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Alison Brie and Jessica Biel Embrace a New Era for Women in Hollywood

Alison Brie (“GLOW”) and Jessica Biel (“The Sinner”) sat down for a chat for Variety’s Actors on Actors” presented by Shutterstock. The full interviews will air in two episodes on PBS SoCal KOCE, the first on Tuesday, June 19 at 7 p.m. and the second on Thursday, June 21 at 7 p.m. Click here for more “Actors on Actors.” 

Alison Brie: I feel like “GLOW” and “The Sinner” are polar-opposite shows. Because our show is very positive and light and we’re screaming at the top of our lungs and we have glitter all over our faces, and you just had to be gutted every day. 

Jessica Biel: That’s true. There were a lot of snot and facial fluids coming out.

Brie: The snot keeps it very realistic, I find.

Biel: It was a real natural, authentic element to the whole thing. But let’s get serious. What you’re doing on “GLOW,” this is no joke here. Physically and emotionally, because comedy stems from tragedy, right? And from a real sense of truth.

Brie: Absolutely. I feel like that’s what drew me to the “GLOW” script immediately. In the pilot episode there’s so much going on for this character. You catch her down on her luck in a really low point in her life, and then there’s this amazing twist and this horrible betrayal of her friend, which was totally intriguing to me. I only got to read one episode before signing on to do the whole show, but it had everything in one episode. There were amazing comedic moments, dramatic moments, a relationship between two women that was very compelling … and then wrestling.

Biel: Our two characters, they both kind of do a crazy thing in the first episode. A little bit on different scales and in different ways, but still, you have to follow your character, you have to make her likable.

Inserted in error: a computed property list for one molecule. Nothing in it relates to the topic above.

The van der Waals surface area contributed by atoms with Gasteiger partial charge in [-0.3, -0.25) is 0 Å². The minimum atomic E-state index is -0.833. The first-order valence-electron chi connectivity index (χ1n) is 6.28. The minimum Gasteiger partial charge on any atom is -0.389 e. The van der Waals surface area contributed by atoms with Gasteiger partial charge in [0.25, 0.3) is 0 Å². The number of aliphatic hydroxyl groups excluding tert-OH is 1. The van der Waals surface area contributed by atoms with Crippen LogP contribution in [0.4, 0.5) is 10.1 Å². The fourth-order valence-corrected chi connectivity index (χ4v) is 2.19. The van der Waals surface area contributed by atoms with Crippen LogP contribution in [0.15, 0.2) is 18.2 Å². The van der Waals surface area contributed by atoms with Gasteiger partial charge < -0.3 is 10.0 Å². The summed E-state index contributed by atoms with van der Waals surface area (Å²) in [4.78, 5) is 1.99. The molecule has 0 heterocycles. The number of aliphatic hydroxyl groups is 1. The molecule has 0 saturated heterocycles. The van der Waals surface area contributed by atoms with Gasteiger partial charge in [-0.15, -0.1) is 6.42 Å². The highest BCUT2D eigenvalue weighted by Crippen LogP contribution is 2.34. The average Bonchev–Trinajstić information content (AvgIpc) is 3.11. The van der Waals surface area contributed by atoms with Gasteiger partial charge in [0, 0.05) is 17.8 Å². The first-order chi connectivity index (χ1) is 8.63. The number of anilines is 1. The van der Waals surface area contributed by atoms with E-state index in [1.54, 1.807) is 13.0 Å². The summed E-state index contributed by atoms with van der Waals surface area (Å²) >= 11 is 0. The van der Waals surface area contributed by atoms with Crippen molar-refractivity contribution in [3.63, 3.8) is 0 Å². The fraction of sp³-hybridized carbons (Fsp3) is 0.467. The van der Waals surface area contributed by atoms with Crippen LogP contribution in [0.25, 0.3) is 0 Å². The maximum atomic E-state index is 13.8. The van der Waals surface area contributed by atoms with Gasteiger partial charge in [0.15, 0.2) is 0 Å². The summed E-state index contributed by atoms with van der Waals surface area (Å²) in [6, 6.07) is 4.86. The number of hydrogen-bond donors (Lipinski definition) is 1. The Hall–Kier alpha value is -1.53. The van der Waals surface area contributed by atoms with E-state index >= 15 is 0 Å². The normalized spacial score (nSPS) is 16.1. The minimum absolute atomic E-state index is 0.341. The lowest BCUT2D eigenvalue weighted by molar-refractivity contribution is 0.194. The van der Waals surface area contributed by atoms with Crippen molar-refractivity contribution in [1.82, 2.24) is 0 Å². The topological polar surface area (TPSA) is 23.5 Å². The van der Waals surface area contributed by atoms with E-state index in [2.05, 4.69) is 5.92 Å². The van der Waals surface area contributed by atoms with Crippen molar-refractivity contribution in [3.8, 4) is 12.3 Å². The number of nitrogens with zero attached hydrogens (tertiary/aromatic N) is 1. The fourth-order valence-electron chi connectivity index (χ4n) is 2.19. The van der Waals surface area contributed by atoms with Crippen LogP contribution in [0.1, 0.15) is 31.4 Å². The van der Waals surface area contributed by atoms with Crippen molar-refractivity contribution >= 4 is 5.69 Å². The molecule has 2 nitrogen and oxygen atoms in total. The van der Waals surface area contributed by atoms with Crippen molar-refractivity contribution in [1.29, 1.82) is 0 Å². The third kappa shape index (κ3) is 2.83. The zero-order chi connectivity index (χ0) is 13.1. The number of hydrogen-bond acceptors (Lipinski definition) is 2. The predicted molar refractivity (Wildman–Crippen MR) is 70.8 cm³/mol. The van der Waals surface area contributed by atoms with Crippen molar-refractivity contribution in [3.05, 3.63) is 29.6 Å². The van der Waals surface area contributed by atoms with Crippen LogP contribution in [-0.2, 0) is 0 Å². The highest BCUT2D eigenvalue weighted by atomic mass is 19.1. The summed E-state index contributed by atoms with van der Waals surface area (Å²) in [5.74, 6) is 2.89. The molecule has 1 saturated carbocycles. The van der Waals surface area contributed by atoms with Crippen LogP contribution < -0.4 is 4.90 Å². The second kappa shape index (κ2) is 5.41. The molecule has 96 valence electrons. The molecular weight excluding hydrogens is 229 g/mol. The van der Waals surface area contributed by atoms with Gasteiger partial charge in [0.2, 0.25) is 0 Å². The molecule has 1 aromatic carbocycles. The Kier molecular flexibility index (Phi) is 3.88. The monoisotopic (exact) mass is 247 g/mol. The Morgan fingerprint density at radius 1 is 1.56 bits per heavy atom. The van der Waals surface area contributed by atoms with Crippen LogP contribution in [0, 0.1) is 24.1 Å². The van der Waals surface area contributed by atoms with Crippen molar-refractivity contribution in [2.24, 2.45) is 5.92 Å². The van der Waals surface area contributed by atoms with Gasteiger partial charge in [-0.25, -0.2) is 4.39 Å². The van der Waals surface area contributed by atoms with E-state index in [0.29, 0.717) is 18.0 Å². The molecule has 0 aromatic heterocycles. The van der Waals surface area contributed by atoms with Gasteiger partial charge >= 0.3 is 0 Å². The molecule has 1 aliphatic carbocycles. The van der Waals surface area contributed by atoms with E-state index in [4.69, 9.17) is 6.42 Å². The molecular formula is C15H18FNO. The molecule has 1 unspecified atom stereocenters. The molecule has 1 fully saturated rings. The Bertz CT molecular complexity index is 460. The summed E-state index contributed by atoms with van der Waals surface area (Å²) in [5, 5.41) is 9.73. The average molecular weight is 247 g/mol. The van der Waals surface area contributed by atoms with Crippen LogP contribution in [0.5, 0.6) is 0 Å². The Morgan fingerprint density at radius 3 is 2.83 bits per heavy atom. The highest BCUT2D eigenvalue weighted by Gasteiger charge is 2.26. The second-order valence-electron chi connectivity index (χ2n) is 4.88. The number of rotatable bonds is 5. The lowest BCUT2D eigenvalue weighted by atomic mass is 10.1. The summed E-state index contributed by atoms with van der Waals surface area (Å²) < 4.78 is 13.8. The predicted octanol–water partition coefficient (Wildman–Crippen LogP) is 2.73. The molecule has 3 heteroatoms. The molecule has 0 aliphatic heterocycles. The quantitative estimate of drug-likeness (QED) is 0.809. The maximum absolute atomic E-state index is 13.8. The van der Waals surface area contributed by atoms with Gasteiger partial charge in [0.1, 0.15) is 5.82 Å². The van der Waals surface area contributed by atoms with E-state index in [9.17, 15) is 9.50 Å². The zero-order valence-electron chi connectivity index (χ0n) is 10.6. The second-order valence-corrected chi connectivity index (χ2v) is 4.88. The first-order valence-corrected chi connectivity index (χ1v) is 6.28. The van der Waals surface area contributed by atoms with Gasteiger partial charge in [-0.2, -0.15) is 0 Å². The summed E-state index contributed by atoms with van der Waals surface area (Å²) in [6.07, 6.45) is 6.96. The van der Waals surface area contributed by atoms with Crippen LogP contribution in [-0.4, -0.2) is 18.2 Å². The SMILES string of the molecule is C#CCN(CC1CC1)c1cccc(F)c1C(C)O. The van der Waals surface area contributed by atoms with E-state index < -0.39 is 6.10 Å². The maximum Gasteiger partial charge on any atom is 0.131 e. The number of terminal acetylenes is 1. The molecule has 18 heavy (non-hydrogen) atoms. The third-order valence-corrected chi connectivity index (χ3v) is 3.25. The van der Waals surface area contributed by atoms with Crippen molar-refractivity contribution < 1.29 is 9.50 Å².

Brie: It’s a real journey to win the audience back over after the initial episode. And you’re right, it’s interesting watching “The Sinner” because it’s so intense that even as a viewer, you’re like, “How am I going to feel about this woman?” And that’s what makes these characters so exciting to play. I feel like I love that people love to hate Ruth, or just are not sure how they feel about her.

Biel: Ruth is quite a villain on some levels. Cora is, for sure. But any villain doesn’t believe that they are the villain. You really believe that “I must take over the world,” or “God has told me to do something.”

Brie: Do you feel like there are more great roles for women now? I’m very spoiled getting to work on “GLOW,” so I know my perspective is “Every show now is just 14 women!” I know that that’s not fully the case. But I do think [“GLOW’s”] Jenji Kohan, as a producer, is making great strides and casting a wide breadth of types of women — different shapes and sizes, different races, different ages, and giving them all fleshed-out characters. Letting them play real people with a variety of emotions, not stereotypes.

Biel: On “GLOW,” the fact that you’re in the ring, wrestling, and that it’s about showing women’s bodies in a really different way, … using your body in a way that is inherently very appealing and sexy, but it’s not an objectifying situation — you are saying, “Look at me. Hear me roar. I’m going to take you down.” That must be so intense for all of you.

Brie: It’s the most fun job I’ve ever had. That’s what’s great about having women bosses. The first thing that they told everyone is “We want you to be able to do your own wrestling. But we don’t want you to change your bodies. We want all different body types represented on this show. We cast you. We like you for who you are.” It really was a different way of thinking about my body as a woman in this industry, coming from years of thinking, “I have to be really skinny to get a part. I have to be really sexually appealing for men to want to cast me.” 

Biel: What freedom, honestly! Because I feel like I’ve done many jobs where there was a physical element to it, and it wasn’t like someone said to me, “You have to lose weight.” But I think women, we hear that a lot.

Brie: And I would also argue that, even if no one’s saying it to you specifically, you just know. There are pressures that have been put on women for a long time, and I think they’re starting to change as people are looking at beauty in a different way. Feels like there’s a wave that has been building. I almost think it takes the edge off even the competition of it all, because women have come together in such a way in this last year.

Biel: I really did used to feel that a little bit. Like we were all against each other, and now it feels like we’re all arms around each other going, “Try it.” 

Brie: Totally. Come at me, bro! 

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